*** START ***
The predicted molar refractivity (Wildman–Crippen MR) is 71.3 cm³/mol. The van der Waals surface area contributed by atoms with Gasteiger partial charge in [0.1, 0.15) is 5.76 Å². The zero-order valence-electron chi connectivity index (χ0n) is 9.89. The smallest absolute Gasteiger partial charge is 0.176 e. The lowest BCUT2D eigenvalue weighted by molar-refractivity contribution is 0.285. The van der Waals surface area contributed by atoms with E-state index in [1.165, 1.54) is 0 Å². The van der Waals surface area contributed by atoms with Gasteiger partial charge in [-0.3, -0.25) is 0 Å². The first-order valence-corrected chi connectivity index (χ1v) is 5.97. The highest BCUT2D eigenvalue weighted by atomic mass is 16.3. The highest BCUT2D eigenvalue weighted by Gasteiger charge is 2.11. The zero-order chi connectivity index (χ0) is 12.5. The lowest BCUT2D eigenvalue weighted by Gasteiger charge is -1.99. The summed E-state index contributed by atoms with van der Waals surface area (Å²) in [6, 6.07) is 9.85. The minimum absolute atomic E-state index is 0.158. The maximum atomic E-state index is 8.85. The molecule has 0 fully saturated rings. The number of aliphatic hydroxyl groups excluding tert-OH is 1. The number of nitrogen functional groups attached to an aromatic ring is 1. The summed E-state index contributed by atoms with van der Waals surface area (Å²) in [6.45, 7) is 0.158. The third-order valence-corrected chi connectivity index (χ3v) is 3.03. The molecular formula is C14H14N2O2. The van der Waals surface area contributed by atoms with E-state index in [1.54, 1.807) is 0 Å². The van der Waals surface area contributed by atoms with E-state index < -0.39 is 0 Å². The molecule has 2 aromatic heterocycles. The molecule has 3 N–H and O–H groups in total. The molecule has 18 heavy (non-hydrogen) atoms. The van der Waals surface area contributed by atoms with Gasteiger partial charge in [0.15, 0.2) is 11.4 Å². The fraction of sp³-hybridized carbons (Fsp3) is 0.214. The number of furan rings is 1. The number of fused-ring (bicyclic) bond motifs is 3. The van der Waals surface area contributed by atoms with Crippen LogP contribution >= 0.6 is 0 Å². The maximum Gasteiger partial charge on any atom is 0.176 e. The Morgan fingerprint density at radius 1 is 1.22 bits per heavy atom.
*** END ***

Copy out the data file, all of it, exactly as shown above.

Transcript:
The predicted molar refractivity (Wildman–Crippen MR) is 71.3 cm³/mol. The van der Waals surface area contributed by atoms with Gasteiger partial charge in [0.1, 0.15) is 5.76 Å². The zero-order valence-electron chi connectivity index (χ0n) is 9.89. The smallest absolute Gasteiger partial charge is 0.176 e. The lowest BCUT2D eigenvalue weighted by molar-refractivity contribution is 0.285. The van der Waals surface area contributed by atoms with E-state index in [1.165, 1.54) is 0 Å². The van der Waals surface area contributed by atoms with Gasteiger partial charge in [-0.3, -0.25) is 0 Å². The first-order valence-corrected chi connectivity index (χ1v) is 5.97. The highest BCUT2D eigenvalue weighted by atomic mass is 16.3. The highest BCUT2D eigenvalue weighted by Gasteiger charge is 2.11. The zero-order chi connectivity index (χ0) is 12.5. The lowest BCUT2D eigenvalue weighted by Gasteiger charge is -1.99. The summed E-state index contributed by atoms with van der Waals surface area (Å²) in [6, 6.07) is 9.85. The minimum absolute atomic E-state index is 0.158. The maximum atomic E-state index is 8.85. The molecule has 0 fully saturated rings. The number of aliphatic hydroxyl groups excluding tert-OH is 1. The number of nitrogen functional groups attached to an aromatic ring is 1. The summed E-state index contributed by atoms with van der Waals surface area (Å²) in [6.45, 7) is 0.158. The third-order valence-corrected chi connectivity index (χ3v) is 3.03. The molecular formula is C14H14N2O2. The van der Waals surface area contributed by atoms with E-state index in [1.54, 1.807) is 0 Å². The van der Waals surface area contributed by atoms with E-state index < -0.39 is 0 Å². The molecule has 2 aromatic heterocycles. The molecule has 3 N–H and O–H groups in total. The molecule has 18 heavy (non-hydrogen) atoms. The van der Waals surface area contributed by atoms with Gasteiger partial charge in [0.15, 0.2) is 11.4 Å². The fraction of sp³-hybridized carbons (Fsp3) is 0.214. The number of furan rings is 1. The number of fused-ring (bicyclic) bond motifs is 3. The van der Waals surface area contributed by atoms with Crippen LogP contribution >= 0.6 is 0 Å². The maximum Gasteiger partial charge on any atom is 0.176 e. The Morgan fingerprint density at radius 1 is 1.22 bits per heavy atom.